Latecomer has much to prove

BLUE CHIP: Pearson's recent strategy of concentrating heavily on television has yet to convince investors

AS ITS chairman, Lord Blakenham, loses no opportunity to point out and our chart confirms, Pearson has been one of the fastest-growing FT-SE 100 companies in the 11 years since that index was first compiled.

But, as our chart also shows, much of the growth in the share price happened in the massive spurt two years ago - and since the start of 1994 there has been a steady decline.

That decline partly reflects uncertainty over the group's June 1993 decision to concentrate on media and entertainment. The plan was to build on its longstanding newspaper and book interests with a strong push into television, where it already had a stake in Yorkshire-Tyne Tees TV and the satellite operator, BSkyB. More exotic activities, stretching from US oil exploration to Royal Doulton china and Chateau Latour vineyards, were sold.

But it is characteristic of what Lord Blakenham calls Pearson's pragmatism that it has reclassified its Madame Tussauds waxworks, Chessington Zoo and Alton Towers theme park as part of the entertainment division, along with BSkyB and Thames Television. And it cannot quite bear to part with its half-share in Lazard Brothers, the merchant bank.

Historically, the group was set up as the family vehicle to reinvest the fortune of Weetman Pearson, who struck oil on the Mexico-Texas border early this century. He was ennobled as Viscount Cowdray, and it was his second successor, the third viscount, who brought the business to the stock market in 1969.

In those days, several members of the family were on the board. Although their involvement in the business is now much reduced, Lord Blakenham is the first viscount's great grandson and the extended Pearson family's combined shareholding still accounts for nearly a fifth of the group's £3.1bn market value.

But that has fallen from nearly £4bn, as the investment community has tried to digest the implications of the moves into media and decide whether Pearson can deliver its promises.

Lord Blakenham told shareholders last year: "The thinking behind these moves is that as a media company we have great opportunities for deploying our brands and copyrights in expanding and overlapping media markets."

There has been a succession of deals since the new strategy was heralded, starting with the acquisition of Thames for £99m in June 1993. That was followed by the purchase of the Extel news agency six months later.

Last May, the so-called Global Alliance with the BBC was forged, and Pearson simultaneously paid £312m for what is now called Mindscape, a US publisher of computer and video software. In October, the group bought Future Publishing, a UK multimedia magazine firm, and last week snapped up a 10 per cent stake in the Hong Kong-based TVB television station. In the meantime, there has been a spate of other negotiations, including abortive talks to buy ITC, an American TV company with a 10,000-hour library of programmes and films.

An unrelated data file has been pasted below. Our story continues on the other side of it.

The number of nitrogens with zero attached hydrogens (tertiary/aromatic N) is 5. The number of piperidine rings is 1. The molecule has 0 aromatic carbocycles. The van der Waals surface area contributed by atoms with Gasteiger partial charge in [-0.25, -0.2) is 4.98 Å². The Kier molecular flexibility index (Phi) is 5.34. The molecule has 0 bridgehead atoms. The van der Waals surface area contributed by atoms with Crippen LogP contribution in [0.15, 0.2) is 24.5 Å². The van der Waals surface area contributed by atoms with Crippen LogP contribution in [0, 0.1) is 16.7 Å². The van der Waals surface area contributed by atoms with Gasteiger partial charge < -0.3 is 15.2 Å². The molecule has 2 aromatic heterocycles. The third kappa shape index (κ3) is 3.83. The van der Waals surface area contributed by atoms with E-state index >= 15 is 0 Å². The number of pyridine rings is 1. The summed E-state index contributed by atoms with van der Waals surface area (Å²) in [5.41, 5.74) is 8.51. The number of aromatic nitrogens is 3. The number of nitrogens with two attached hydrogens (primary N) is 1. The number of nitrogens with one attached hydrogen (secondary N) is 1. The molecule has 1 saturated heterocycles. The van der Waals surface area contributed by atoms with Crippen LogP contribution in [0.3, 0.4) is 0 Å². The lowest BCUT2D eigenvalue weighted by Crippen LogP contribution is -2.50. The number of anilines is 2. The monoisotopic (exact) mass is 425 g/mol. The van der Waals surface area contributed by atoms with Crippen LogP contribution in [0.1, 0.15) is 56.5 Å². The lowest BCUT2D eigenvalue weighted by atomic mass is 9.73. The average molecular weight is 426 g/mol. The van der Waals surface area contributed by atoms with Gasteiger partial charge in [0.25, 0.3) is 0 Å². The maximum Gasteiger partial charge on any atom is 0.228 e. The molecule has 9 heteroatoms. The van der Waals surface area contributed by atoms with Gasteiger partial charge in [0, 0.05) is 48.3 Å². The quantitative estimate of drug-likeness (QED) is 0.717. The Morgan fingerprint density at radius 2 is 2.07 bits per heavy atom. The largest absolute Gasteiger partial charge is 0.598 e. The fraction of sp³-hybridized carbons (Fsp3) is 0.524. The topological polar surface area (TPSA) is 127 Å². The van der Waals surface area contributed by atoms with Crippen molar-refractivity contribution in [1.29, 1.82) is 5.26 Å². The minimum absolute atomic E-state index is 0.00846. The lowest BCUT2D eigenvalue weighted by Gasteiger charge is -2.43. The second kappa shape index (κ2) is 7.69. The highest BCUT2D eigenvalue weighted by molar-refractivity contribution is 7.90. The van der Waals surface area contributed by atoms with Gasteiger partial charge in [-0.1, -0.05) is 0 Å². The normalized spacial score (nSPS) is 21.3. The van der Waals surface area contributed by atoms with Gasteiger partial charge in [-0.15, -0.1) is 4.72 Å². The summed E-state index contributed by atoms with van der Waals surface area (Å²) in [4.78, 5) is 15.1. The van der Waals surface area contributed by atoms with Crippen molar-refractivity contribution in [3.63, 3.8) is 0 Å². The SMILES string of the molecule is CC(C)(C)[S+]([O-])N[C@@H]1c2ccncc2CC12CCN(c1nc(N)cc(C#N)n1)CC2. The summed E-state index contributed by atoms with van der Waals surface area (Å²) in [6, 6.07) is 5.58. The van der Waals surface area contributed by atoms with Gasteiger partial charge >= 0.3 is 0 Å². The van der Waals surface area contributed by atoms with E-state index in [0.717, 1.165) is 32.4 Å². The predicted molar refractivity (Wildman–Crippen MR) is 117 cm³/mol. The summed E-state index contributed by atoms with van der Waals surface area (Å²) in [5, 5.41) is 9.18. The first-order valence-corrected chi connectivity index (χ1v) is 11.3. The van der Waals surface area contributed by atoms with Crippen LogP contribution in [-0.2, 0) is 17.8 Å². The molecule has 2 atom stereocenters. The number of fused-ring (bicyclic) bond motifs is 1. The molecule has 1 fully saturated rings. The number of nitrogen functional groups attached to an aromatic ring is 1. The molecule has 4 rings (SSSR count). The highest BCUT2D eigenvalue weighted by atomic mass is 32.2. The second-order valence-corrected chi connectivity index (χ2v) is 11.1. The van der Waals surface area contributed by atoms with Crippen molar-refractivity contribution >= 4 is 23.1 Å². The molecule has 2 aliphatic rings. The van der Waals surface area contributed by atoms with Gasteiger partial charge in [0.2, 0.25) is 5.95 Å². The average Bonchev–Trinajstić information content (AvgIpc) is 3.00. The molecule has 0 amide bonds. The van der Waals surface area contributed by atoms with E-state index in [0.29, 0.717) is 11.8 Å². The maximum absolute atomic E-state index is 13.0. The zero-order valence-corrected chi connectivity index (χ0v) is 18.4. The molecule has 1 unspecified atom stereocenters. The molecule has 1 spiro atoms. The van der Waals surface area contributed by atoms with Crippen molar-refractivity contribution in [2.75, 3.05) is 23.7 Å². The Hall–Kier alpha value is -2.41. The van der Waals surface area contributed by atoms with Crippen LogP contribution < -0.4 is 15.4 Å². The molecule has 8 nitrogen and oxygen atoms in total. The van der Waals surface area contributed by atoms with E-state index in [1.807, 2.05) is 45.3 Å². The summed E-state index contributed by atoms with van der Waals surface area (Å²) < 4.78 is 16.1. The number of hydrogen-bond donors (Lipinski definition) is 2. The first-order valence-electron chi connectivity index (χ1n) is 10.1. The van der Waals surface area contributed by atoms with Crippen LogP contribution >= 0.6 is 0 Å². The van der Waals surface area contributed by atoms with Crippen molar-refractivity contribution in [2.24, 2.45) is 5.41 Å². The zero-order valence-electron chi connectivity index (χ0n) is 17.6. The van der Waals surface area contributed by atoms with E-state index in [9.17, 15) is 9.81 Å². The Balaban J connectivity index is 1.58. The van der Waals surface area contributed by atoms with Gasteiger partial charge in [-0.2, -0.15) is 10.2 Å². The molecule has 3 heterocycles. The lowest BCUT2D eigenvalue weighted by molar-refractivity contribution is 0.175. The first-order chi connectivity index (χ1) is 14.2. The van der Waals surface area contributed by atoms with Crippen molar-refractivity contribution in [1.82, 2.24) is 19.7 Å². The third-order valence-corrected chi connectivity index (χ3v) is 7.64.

This sequence has left many analysts confused. "It's not easy to see what they are trying to do, and where they are going," one said. "One is a bit perplexed, and I question the fact that they are not directly managing a lot of their TV assets. There is very little synergy compared with, say, Carlton buying Central TV."

"Speed has never been a feature of Pearson," remarked Derek Terrington, media watcher at Kleinwort Benson, "and they are limited in what they can do in television. A lot of people have been in there before them. I wonder what sort of force they want to be in television. Are these stakes what they want, or is that all they can get? It all has an air of being too late."

Lord Blakenham concedes that regulations are tying Pearson's hands, particularly as the UK rules prevent a television producer from owning more than 15 per cent of an overseas broadcaster.

"We would like to be substantial producers of TV programming around the world," said Lord Blakenham, "with important stakes in broadcasting stations where it helps us to build up contacts in a key market. And in the present environment, how else can we do that but by buying minority stakes?"

Pearson is slowly joining the race to converge media, producing electronic versions of the Financial Times and even a game version of Alton Park's Nemesis thrill ride. It is extending its global reach, using its shareholdings as springboards to do programme deals.

But the share price is signalling that the immediate outlook is unclear, as the world TV market becomes more competitive. The next test will be the race to mop up the TV market in the UK, after Stephen Dorrell, the Secretary of State for National Heritage, finally defines the Government's policy on cross-media ownership. That is only one of the hurdles Pearson must negotiate before investors judge its place in the global media pecking order. Until then, the shares are likely to tread water.

Activities

Newspapers (Financial Times, Westminster Press, Les Echos, Expansion, Actualidad Economica). Books (Penguin, Ladybird, Longman, Addison-Wesley). Electronic news (FT Profile, Extel). Amusements (Madame Tussauds, Chessington Zoo, Alton Towers). Television (Thames TV, stakes in BSkyB, UK Gold, UK Living, Yorkshire-Tyne Tees Television, TVB, joint venture with BBC). Merchant banking (50% of Lazard Brothers).

Share price 571p

Prospective yield 3%

Prospective price-earnings ratio 19

Dividend cover 2.1

1992 1993 1994*